The thing the author settles upon is this: clutter is only clutter when we have a thing that either doesn’t have a proper place to be, or has a place to be and isn’t in that place, AND when that thing intrudes into our living space and makes things more complicated for us. By that logic, it’s okay to keep your old ticket stubs. As long as you don’t have seven Rubbermaid containers full of them that sit permanently on your bed and your family sleeps around and under them. Which is totally a made-up example (I promise). You don’t need to feel guilty about having keepsakes, as long as those keepsakes don’t make you unable to live, or work, or function due to being so much in your way all the time. This was a revelation for me–I’m used to feeling guilty about having too much stuff. This book has given me the ability to think about our stuff in a less pathological way–I now believe that it’s possible to keep SOME of the stuff, and that it’s fine if we don’t live in an empty stainless steel loft with one plate, one spork, and a bed. That was a very empowering thing for me, and I owe Eve Schaub a debt for it. I feel that I can redefine what things I need, just because I like them or because they make me feel a certain way, and not feel guilty about wanting to hold on to some of them. As long as they aren’t in the way, that is.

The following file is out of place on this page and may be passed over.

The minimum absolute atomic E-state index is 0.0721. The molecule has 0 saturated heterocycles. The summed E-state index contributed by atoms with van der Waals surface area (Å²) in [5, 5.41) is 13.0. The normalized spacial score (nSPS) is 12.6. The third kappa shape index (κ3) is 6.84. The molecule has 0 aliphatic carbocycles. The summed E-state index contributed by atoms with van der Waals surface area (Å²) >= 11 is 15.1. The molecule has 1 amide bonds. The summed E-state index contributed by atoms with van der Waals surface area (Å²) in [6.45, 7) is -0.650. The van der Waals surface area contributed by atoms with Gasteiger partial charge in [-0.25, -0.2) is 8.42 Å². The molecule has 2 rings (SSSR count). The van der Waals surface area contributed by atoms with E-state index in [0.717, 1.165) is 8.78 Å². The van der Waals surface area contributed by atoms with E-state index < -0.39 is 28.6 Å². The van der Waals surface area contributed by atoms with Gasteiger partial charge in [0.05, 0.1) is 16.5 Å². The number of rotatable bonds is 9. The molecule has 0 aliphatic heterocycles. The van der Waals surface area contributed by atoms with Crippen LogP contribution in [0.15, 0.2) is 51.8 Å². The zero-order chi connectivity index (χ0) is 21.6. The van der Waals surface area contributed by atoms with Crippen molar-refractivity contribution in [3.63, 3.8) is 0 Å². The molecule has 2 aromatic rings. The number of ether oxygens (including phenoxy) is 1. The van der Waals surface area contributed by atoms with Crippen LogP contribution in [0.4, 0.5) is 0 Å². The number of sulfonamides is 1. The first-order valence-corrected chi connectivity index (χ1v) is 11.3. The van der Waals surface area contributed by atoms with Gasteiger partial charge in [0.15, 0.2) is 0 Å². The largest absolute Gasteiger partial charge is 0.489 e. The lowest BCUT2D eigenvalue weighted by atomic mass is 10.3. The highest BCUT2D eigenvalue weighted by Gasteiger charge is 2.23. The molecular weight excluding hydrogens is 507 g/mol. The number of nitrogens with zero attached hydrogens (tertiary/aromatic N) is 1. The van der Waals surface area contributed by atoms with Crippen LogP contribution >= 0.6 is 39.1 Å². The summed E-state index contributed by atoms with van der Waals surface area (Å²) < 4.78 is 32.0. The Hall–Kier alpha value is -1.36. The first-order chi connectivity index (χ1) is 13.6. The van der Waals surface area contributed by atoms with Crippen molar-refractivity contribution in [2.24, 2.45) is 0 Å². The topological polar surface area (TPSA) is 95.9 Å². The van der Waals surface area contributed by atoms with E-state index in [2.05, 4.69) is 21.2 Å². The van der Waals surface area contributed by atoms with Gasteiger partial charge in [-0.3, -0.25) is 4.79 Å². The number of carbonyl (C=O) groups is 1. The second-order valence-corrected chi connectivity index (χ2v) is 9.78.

So, hey–would you like a chance to win one of five free copies of this fantastic book? Check it out, courtesy of Sourcebooks!
If this sounds like something you need to read, then you’re probably right. Listen to your gut and pick it up. But read it quickly, before it disappears under a pile of your great-grandmother’s old quilts that you cannot part with because thread was in short supply during the Great Depression (when she bought them from your great-grandfather, who was a traveling quilt salesman). Fill in this paragraph with your particular brand of clutter, and you’ll understand perfectly what I’m talking about.